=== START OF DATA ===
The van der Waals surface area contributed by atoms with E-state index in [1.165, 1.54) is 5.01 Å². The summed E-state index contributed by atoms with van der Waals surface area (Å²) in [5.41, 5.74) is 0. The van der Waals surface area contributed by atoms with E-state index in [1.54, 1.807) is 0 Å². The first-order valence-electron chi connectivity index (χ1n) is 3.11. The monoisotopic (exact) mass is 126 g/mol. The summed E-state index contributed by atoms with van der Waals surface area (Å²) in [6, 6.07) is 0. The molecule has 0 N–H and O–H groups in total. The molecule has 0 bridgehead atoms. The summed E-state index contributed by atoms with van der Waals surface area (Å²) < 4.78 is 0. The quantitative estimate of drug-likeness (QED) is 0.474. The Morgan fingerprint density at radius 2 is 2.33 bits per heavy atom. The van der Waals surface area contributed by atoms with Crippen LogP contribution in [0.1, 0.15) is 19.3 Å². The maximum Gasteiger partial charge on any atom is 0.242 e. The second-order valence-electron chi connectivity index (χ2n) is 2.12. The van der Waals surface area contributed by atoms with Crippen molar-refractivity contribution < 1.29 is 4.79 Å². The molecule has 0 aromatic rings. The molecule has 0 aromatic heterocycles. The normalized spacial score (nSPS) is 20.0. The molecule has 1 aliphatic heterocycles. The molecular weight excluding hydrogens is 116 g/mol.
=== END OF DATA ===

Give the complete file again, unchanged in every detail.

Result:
The van der Waals surface area contributed by atoms with E-state index in [1.165, 1.54) is 5.01 Å². The summed E-state index contributed by atoms with van der Waals surface area (Å²) in [5.41, 5.74) is 0. The van der Waals surface area contributed by atoms with E-state index in [1.54, 1.807) is 0 Å². The first-order valence-electron chi connectivity index (χ1n) is 3.11. The monoisotopic (exact) mass is 126 g/mol. The summed E-state index contributed by atoms with van der Waals surface area (Å²) in [6, 6.07) is 0. The molecule has 0 N–H and O–H groups in total. The molecule has 0 bridgehead atoms. The summed E-state index contributed by atoms with van der Waals surface area (Å²) < 4.78 is 0. The quantitative estimate of drug-likeness (QED) is 0.474. The Morgan fingerprint density at radius 2 is 2.33 bits per heavy atom. The van der Waals surface area contributed by atoms with Crippen LogP contribution in [0.1, 0.15) is 19.3 Å². The maximum Gasteiger partial charge on any atom is 0.242 e. The second-order valence-electron chi connectivity index (χ2n) is 2.12. The van der Waals surface area contributed by atoms with Crippen molar-refractivity contribution < 1.29 is 4.79 Å². The molecule has 0 aromatic rings. The molecule has 0 aromatic heterocycles. The normalized spacial score (nSPS) is 20.0. The molecule has 1 aliphatic heterocycles. The molecular weight excluding hydrogens is 116 g/mol.